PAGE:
When Henry Cavill was first cast to play Geralt, It was revealed that the actor was Hissrich’s first meeting. She met 207 other possible stars before choosing him in the end and by all accounts it sounds like she feels she made the right decision. “Looking at the final product, it’s really exciting,” she said. “He embodies Geralt in a way that I don’t think anybody else could.”
Speaking of our leading witcher, the showrunner also discussed the character and how fans can expect to see him on screen. “In the books, Geralt is largely silent, to an extent,” she commented. “He tends to take in what’s around him and process that internally. But you can’t have [a lead character] process everything internally in a television show. So in the first episode, I wrote Geralt with a lot of lines. Henry shot them all, and in the edit we started pulling some of them out.”
“Henry brings subtitles to this character, finding emotional resonance in small moments, and playing it in such a subtle way that you understand what the character is going through without necessarily having huge chunks of dialogue. By the time we got to episode 108 — the finale of the first season — we didn’t even shoot half the dialogue because we knew there was so much Henry could do with Geralt that didn’t require my words.”
When asked if Geralt was going without his trademark yellow eyes, she added, “He will definitely have some of the things fans love the most in the books. I think everybody will be impressed by how he looks.”
Finally, Hissrich left us off with some glowing praise for young actress Freya Allan, who will play the role of Ciri on the show. “I think that anytime you’re doing casting and you’re casting something that has a lot of existing fans you’re going to get a lot of opinions about whether it matches fans vision,” she admitted. “This franchise has millions of fans. We knew we weren’t going to make everyone happy. As you know, per the controversy, we looked at everyone possible for this role. And when we found Freya we made her an offer that day. She’s incredibly special. She’s young, yet has the soul and maturity of somebody much older. She was able to bring a depth to this character. When Freya is in a scene with Henry they really rival each other.”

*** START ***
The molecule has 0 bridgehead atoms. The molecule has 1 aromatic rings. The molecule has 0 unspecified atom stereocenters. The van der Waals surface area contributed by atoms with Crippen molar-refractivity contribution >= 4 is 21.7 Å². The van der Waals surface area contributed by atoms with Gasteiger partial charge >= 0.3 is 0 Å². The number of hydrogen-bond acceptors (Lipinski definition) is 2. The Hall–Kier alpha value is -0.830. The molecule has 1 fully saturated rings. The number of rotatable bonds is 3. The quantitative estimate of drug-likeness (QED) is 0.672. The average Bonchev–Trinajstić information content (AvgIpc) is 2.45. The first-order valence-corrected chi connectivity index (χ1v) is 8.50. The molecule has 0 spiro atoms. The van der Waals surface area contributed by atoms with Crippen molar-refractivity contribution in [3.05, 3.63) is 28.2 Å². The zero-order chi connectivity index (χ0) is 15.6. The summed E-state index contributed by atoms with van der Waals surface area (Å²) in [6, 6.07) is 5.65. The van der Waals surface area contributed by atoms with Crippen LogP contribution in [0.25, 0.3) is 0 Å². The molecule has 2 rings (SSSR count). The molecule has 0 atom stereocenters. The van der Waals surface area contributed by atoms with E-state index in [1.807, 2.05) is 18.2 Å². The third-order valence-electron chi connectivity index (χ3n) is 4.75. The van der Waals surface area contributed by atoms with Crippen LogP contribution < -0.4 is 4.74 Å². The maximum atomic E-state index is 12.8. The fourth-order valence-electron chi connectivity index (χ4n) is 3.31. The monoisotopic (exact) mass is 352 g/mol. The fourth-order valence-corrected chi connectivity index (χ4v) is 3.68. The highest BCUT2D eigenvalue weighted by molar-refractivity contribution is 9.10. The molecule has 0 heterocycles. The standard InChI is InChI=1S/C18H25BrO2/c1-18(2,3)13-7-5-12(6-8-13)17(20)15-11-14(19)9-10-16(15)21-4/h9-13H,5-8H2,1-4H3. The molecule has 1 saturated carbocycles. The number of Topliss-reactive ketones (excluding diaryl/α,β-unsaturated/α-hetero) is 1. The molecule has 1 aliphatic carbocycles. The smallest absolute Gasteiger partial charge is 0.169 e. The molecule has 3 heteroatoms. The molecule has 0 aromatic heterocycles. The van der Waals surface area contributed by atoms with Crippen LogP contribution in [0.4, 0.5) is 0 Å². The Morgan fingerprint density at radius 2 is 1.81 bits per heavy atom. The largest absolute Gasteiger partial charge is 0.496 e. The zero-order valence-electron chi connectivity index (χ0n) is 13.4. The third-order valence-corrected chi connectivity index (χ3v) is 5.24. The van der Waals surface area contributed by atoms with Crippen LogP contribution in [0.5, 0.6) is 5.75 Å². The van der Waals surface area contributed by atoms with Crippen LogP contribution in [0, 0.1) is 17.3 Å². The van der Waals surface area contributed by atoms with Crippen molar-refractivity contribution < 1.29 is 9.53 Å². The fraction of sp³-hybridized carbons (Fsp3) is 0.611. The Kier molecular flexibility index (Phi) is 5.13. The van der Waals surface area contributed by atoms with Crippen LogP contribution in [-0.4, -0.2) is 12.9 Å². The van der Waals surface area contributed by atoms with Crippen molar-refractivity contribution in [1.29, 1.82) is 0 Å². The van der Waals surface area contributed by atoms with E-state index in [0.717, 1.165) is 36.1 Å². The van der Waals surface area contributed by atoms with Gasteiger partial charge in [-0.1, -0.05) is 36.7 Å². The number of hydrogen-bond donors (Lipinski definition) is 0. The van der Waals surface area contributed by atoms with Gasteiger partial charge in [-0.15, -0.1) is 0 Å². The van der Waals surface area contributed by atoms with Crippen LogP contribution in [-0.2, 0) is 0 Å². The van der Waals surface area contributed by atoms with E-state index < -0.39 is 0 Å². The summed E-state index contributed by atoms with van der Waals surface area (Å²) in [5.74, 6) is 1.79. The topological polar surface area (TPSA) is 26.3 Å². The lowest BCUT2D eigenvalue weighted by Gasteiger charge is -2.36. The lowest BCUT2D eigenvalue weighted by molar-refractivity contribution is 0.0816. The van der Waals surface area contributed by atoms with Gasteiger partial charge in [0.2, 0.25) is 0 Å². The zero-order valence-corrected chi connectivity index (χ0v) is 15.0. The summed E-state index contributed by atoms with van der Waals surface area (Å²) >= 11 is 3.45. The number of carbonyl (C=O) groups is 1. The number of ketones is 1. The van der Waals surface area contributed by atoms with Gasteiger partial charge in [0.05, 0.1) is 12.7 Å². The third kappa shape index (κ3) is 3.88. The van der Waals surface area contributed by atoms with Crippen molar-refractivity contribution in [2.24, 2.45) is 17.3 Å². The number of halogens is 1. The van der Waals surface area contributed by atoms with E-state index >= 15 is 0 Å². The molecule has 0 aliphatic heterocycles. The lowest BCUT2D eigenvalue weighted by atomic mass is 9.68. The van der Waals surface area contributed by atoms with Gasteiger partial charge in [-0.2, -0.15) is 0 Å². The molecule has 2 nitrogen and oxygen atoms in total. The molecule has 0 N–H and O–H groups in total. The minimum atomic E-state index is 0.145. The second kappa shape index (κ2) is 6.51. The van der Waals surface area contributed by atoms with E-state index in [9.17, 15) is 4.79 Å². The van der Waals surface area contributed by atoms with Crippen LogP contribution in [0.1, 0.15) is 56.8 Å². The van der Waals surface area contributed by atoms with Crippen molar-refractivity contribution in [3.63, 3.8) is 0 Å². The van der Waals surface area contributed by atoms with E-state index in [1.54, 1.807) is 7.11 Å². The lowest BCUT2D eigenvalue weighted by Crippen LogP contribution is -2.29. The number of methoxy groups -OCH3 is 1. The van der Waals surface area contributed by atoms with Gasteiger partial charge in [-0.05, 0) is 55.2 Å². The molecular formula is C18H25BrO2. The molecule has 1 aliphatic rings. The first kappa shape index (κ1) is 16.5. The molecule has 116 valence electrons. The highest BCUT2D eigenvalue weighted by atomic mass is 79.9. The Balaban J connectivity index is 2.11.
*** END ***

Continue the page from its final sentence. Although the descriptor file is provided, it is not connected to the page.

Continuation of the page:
It’s unknown whether the upcoming Comic-Con panel will show off the first footage from the show, and if it does, it might not even go public. However, we’ll be sure to keep you up to speed. This series is one we are no doubt excited for.
In The Witcher, Geralt of Rivia, a solitary monster hunter, struggles to find his place in a world where people often prove more wicked than beasts. But when destiny hurtles him toward a powerful sorceress, and a young princess with a dangerous secret, the three must learn to navigate the increasingly volatile Continent together.
Henry Cavill will play the starring role of Geralt of Rivia while the cast also includes Freya Allan (The War of the Worlds, Into the Badlands) as Ciri, Anya Chalotra (The ABC Murders, Wanderlust) as Yennefer, Jodhi May (Game of Thrones, Genius) as Queen Calanthe, Bjorn Hlynur Haraldsson (Fortitude) as her husband, the knight Eist, Adam Levy (Knightfall, Snatch) as the druid Mousesack, MyAnna Buring as Tissaia, Mimi Ndiweni and Therica Wilson-Read as novice sorcerers, and Millie Brady as Princess Renfri.
In addition, Eamon Farren (The ABC Murders, Twin Peaks) will star as Cahir, Joey Batey (Knightfall, Strike) as Jaskier, Lars Mikkelsen (House of Cards, Sherlock) as Stregobor, Royce Pierreson (Wanderlust, Judy) as Istredd, Maciej Musiał (1983) as Sir Lazlo, Wilson Radjou-Pujalte (Jamillah & Aladdin, Dickensian) as Dara, and Anna Shaffer (Harry Potter series) as Triss.
Additional casting includes Rebecca Benson as Marilka, Shane Attwooll as Nohorn, Luke Neal as Vyr, Matthew Neal as Nimir, Tobi Bamtefa as Danek, Sonny Serkis as Martin, Roderick Hill as Fletcher, Inge Beckmann as Aridea, Charlotte O’Leary as Tiffania, Natasha Culzac as Toruviel, Amit Shah as Torque, and Tom Canton as Filavandrel.
With filming on its eight-episode debut season complete, The Witcher will make its premiere on Netflix in the fourth quarter of 2019. Stay tuned for all of the latest here on Dead Entertainment.